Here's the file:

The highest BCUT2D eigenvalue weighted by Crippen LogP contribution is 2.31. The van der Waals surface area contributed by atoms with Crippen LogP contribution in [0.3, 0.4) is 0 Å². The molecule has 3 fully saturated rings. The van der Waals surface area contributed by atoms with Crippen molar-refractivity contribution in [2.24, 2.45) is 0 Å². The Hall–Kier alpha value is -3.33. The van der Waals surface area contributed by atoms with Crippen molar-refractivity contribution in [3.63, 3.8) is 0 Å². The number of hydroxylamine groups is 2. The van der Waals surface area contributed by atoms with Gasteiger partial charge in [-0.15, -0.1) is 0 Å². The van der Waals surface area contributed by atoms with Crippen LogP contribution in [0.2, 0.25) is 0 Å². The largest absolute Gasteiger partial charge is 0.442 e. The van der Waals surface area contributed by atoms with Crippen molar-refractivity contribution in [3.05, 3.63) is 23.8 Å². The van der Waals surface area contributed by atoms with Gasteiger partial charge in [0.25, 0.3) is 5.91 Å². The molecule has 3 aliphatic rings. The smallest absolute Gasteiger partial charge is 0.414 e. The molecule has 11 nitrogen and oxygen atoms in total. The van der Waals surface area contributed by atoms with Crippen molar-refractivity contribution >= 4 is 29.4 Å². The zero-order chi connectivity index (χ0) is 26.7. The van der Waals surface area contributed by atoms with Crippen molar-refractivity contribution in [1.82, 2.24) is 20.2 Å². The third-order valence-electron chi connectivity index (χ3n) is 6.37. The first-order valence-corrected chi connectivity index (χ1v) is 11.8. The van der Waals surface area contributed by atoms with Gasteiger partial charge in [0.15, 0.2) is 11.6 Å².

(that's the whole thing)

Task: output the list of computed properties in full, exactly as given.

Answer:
The highest BCUT2D eigenvalue weighted by Crippen LogP contribution is 2.31. The van der Waals surface area contributed by atoms with Crippen LogP contribution in [0.3, 0.4) is 0 Å². The molecule has 3 fully saturated rings. The van der Waals surface area contributed by atoms with Crippen molar-refractivity contribution in [2.24, 2.45) is 0 Å². The Hall–Kier alpha value is -3.33. The van der Waals surface area contributed by atoms with Crippen molar-refractivity contribution in [3.63, 3.8) is 0 Å². The number of hydroxylamine groups is 2. The van der Waals surface area contributed by atoms with Gasteiger partial charge in [-0.15, -0.1) is 0 Å². The van der Waals surface area contributed by atoms with Crippen LogP contribution in [0.2, 0.25) is 0 Å². The largest absolute Gasteiger partial charge is 0.442 e. The van der Waals surface area contributed by atoms with Crippen molar-refractivity contribution in [3.05, 3.63) is 23.8 Å². The van der Waals surface area contributed by atoms with Gasteiger partial charge in [0.25, 0.3) is 5.91 Å². The molecule has 3 aliphatic rings. The smallest absolute Gasteiger partial charge is 0.414 e. The molecule has 11 nitrogen and oxygen atoms in total. The van der Waals surface area contributed by atoms with Crippen molar-refractivity contribution >= 4 is 29.4 Å². The zero-order chi connectivity index (χ0) is 26.7. The van der Waals surface area contributed by atoms with Crippen molar-refractivity contribution in [1.82, 2.24) is 20.2 Å². The third-order valence-electron chi connectivity index (χ3n) is 6.37. The first-order valence-corrected chi connectivity index (χ1v) is 11.8. The van der Waals surface area contributed by atoms with Gasteiger partial charge in [0.15, 0.2) is 11.6 Å².